Popsicles and Parent Advocacy

When an upset child has to spend any time in a hospital or emergency room, the staff's treat of choice seems to be brightly colored popsicles, doesn't it? Seems we've rarely gotten through a mini-medical emergency without a popsicle to soothe and reward a good patient.  My kids are especially happy about it, I suppose, because these are the sort of popsicles I would never feed them at home.  My list of reasons includes concerns about artificial colors, artificial flavors and high fructose corn syrup.  It does seem that there's a real disconnect in the medical community (and other community centers like schools and churches) between caring for people and providing a caring, healthy environment.  I'm a moderate parent who does allow occasional sweets and treats, but I believe ingredients matter.  It's within reach to provide treats, even popsicles, that contain more wholesome ingredients like fruit-flavors that actually come from fruit!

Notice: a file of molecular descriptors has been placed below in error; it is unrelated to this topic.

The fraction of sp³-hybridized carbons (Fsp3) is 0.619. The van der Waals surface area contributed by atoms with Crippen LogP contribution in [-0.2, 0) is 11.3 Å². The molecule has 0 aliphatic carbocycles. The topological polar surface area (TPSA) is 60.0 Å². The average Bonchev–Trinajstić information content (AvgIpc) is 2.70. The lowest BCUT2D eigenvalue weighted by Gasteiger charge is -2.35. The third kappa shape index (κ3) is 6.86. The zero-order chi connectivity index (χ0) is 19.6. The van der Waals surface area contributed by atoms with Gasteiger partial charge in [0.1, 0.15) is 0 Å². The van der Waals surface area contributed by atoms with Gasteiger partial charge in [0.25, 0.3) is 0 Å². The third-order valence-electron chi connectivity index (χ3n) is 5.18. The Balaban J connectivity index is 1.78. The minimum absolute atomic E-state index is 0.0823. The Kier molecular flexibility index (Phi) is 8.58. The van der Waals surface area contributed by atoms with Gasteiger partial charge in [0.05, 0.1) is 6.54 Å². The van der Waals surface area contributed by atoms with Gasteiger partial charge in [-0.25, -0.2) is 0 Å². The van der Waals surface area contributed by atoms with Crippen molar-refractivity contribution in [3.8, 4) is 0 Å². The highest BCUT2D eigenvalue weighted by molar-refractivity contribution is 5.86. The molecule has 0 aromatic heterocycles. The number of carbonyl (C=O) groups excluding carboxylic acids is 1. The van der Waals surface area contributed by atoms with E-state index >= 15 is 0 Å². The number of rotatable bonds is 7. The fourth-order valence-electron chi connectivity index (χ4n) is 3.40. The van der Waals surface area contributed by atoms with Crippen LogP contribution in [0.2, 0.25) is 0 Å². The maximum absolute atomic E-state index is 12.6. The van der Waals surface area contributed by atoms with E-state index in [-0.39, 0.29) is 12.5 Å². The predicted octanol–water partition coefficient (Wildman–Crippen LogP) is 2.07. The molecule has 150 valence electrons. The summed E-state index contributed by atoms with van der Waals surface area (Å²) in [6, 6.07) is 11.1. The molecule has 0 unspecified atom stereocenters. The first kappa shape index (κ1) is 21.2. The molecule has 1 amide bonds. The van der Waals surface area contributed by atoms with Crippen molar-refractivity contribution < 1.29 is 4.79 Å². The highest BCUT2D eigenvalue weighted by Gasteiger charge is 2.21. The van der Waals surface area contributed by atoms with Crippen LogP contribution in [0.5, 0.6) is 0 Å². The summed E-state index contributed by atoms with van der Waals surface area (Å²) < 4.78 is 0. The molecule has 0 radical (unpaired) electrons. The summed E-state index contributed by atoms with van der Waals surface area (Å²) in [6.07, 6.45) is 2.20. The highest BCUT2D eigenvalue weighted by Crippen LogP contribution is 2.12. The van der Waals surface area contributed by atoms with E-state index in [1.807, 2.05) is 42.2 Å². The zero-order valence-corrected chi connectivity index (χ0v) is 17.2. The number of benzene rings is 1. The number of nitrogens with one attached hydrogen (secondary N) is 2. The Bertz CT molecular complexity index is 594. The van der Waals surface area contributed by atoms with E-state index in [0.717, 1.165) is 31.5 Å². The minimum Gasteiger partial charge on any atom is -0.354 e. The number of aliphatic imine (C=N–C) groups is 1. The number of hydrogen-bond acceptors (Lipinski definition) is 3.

It was refreshing to learn about the efforts at hundreds of the nation's top hospitals to put more wholesome, sustainable foods and other healthy practices into place.  Although I didn't hear any executives talking specifically about popsicles, they did address the need to promote better food choices.  Here's a look at the other reforms health leaders were discussing recently.

This reminds me that no matter what, parents are still the best advocates of all for our children.  I'm reminded of how Robyn O'Brien learned the Unhealthy Truth about what her kids were eating and how it affected them.  I'm reminded that Susan Nagel is careful about food storage in her home kitchen; and what her research in the science lab has taught us about hormone disrupting substances we encounter every day.  I'm reminded that another scientist, a cancer-surviving mother of two, blends fact-based knowledge with passionate pleas for the rest of us to wake up to impending environmental dangers.

No, I don't lose sleep over the occasional popsicle, whether given by a well-meaning nurse or another parent at a birthday party.  But I am concerned that fact-based, scientific information about better living becoming mainstream enough that parents, health care providers and community leaders can all agree on some basics.  For starters, all of our children need clean air, clean water and real food.  Agreed?

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